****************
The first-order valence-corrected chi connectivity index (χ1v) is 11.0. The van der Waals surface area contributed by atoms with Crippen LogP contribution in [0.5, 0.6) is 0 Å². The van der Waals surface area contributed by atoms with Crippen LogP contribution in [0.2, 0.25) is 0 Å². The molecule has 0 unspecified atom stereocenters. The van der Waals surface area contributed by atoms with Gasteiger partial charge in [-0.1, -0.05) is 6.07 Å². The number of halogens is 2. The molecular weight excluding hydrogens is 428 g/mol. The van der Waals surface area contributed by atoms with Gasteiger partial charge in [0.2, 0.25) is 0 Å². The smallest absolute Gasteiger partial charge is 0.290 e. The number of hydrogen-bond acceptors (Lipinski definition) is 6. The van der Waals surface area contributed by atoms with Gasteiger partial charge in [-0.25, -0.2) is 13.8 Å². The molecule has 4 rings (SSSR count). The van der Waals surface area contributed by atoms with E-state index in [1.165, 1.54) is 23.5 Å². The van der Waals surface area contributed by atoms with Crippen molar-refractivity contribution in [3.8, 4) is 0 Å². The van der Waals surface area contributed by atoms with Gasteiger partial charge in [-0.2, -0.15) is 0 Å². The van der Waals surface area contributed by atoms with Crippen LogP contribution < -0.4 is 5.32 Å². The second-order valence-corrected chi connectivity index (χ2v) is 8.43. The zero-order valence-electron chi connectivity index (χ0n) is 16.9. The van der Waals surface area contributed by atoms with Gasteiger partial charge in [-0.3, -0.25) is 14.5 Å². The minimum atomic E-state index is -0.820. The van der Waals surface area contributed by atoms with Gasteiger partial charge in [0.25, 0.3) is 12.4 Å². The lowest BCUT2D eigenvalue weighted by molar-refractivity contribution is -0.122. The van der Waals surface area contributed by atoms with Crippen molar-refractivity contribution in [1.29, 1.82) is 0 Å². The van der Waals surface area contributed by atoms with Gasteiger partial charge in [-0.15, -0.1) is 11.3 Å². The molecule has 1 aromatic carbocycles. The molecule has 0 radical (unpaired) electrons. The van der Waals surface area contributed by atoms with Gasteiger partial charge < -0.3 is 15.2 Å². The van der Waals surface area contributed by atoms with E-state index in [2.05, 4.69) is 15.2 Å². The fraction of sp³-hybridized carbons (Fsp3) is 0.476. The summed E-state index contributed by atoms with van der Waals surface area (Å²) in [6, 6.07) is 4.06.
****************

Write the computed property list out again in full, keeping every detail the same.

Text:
The first-order valence-corrected chi connectivity index (χ1v) is 11.0. The van der Waals surface area contributed by atoms with Crippen LogP contribution in [0.5, 0.6) is 0 Å². The van der Waals surface area contributed by atoms with Crippen LogP contribution in [0.2, 0.25) is 0 Å². The molecule has 0 unspecified atom stereocenters. The van der Waals surface area contributed by atoms with Gasteiger partial charge in [-0.1, -0.05) is 6.07 Å². The number of halogens is 2. The molecular weight excluding hydrogens is 428 g/mol. The van der Waals surface area contributed by atoms with Gasteiger partial charge in [0.2, 0.25) is 0 Å². The smallest absolute Gasteiger partial charge is 0.290 e. The number of hydrogen-bond acceptors (Lipinski definition) is 6. The van der Waals surface area contributed by atoms with Gasteiger partial charge in [-0.25, -0.2) is 13.8 Å². The molecule has 4 rings (SSSR count). The van der Waals surface area contributed by atoms with E-state index in [1.165, 1.54) is 23.5 Å². The van der Waals surface area contributed by atoms with Crippen molar-refractivity contribution in [3.8, 4) is 0 Å². The van der Waals surface area contributed by atoms with Gasteiger partial charge in [-0.2, -0.15) is 0 Å². The van der Waals surface area contributed by atoms with Crippen LogP contribution < -0.4 is 5.32 Å². The second-order valence-corrected chi connectivity index (χ2v) is 8.43. The zero-order valence-electron chi connectivity index (χ0n) is 16.9. The van der Waals surface area contributed by atoms with Gasteiger partial charge in [-0.3, -0.25) is 14.5 Å². The minimum atomic E-state index is -0.820. The van der Waals surface area contributed by atoms with Gasteiger partial charge in [0.25, 0.3) is 12.4 Å². The lowest BCUT2D eigenvalue weighted by molar-refractivity contribution is -0.122. The van der Waals surface area contributed by atoms with Crippen molar-refractivity contribution in [1.29, 1.82) is 0 Å². The van der Waals surface area contributed by atoms with Gasteiger partial charge in [-0.15, -0.1) is 11.3 Å². The molecule has 1 aromatic carbocycles. The molecule has 0 radical (unpaired) electrons. The van der Waals surface area contributed by atoms with Gasteiger partial charge < -0.3 is 15.2 Å². The van der Waals surface area contributed by atoms with E-state index in [2.05, 4.69) is 15.2 Å². The fraction of sp³-hybridized carbons (Fsp3) is 0.476. The summed E-state index contributed by atoms with van der Waals surface area (Å²) in [6, 6.07) is 4.06.